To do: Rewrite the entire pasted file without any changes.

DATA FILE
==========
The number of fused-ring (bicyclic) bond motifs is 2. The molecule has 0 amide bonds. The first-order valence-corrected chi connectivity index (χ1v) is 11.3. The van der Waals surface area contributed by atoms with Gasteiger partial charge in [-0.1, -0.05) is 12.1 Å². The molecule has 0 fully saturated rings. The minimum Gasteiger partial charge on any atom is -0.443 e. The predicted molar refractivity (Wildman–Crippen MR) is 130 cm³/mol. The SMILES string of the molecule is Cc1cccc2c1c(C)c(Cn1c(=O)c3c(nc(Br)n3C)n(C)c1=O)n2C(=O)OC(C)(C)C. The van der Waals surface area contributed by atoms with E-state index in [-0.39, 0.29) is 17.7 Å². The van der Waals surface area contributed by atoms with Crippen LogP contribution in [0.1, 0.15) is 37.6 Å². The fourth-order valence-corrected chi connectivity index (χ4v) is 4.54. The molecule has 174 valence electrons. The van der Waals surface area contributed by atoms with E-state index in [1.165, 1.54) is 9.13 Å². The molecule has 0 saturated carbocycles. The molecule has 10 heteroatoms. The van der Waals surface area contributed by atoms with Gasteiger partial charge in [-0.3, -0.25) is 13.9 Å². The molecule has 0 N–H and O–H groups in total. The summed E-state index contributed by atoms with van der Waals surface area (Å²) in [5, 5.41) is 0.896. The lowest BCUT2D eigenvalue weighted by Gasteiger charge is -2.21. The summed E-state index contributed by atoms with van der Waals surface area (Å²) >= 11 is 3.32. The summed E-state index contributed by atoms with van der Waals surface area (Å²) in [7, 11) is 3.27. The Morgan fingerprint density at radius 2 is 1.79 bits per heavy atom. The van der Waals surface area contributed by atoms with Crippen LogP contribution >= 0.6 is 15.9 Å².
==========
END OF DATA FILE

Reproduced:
The number of fused-ring (bicyclic) bond motifs is 2. The molecule has 0 amide bonds. The first-order valence-corrected chi connectivity index (χ1v) is 11.3. The van der Waals surface area contributed by atoms with Gasteiger partial charge in [-0.1, -0.05) is 12.1 Å². The molecule has 0 fully saturated rings. The minimum Gasteiger partial charge on any atom is -0.443 e. The predicted molar refractivity (Wildman–Crippen MR) is 130 cm³/mol. The SMILES string of the molecule is Cc1cccc2c1c(C)c(Cn1c(=O)c3c(nc(Br)n3C)n(C)c1=O)n2C(=O)OC(C)(C)C. The van der Waals surface area contributed by atoms with E-state index in [-0.39, 0.29) is 17.7 Å². The van der Waals surface area contributed by atoms with Crippen LogP contribution in [0.1, 0.15) is 37.6 Å². The fourth-order valence-corrected chi connectivity index (χ4v) is 4.54. The molecule has 174 valence electrons. The van der Waals surface area contributed by atoms with E-state index in [1.165, 1.54) is 9.13 Å². The molecule has 0 saturated carbocycles. The molecule has 10 heteroatoms. The van der Waals surface area contributed by atoms with Gasteiger partial charge in [-0.3, -0.25) is 13.9 Å². The molecule has 0 N–H and O–H groups in total. The summed E-state index contributed by atoms with van der Waals surface area (Å²) in [5, 5.41) is 0.896. The lowest BCUT2D eigenvalue weighted by Gasteiger charge is -2.21. The summed E-state index contributed by atoms with van der Waals surface area (Å²) >= 11 is 3.32. The summed E-state index contributed by atoms with van der Waals surface area (Å²) in [7, 11) is 3.27. The Morgan fingerprint density at radius 2 is 1.79 bits per heavy atom. The van der Waals surface area contributed by atoms with Crippen LogP contribution >= 0.6 is 15.9 Å².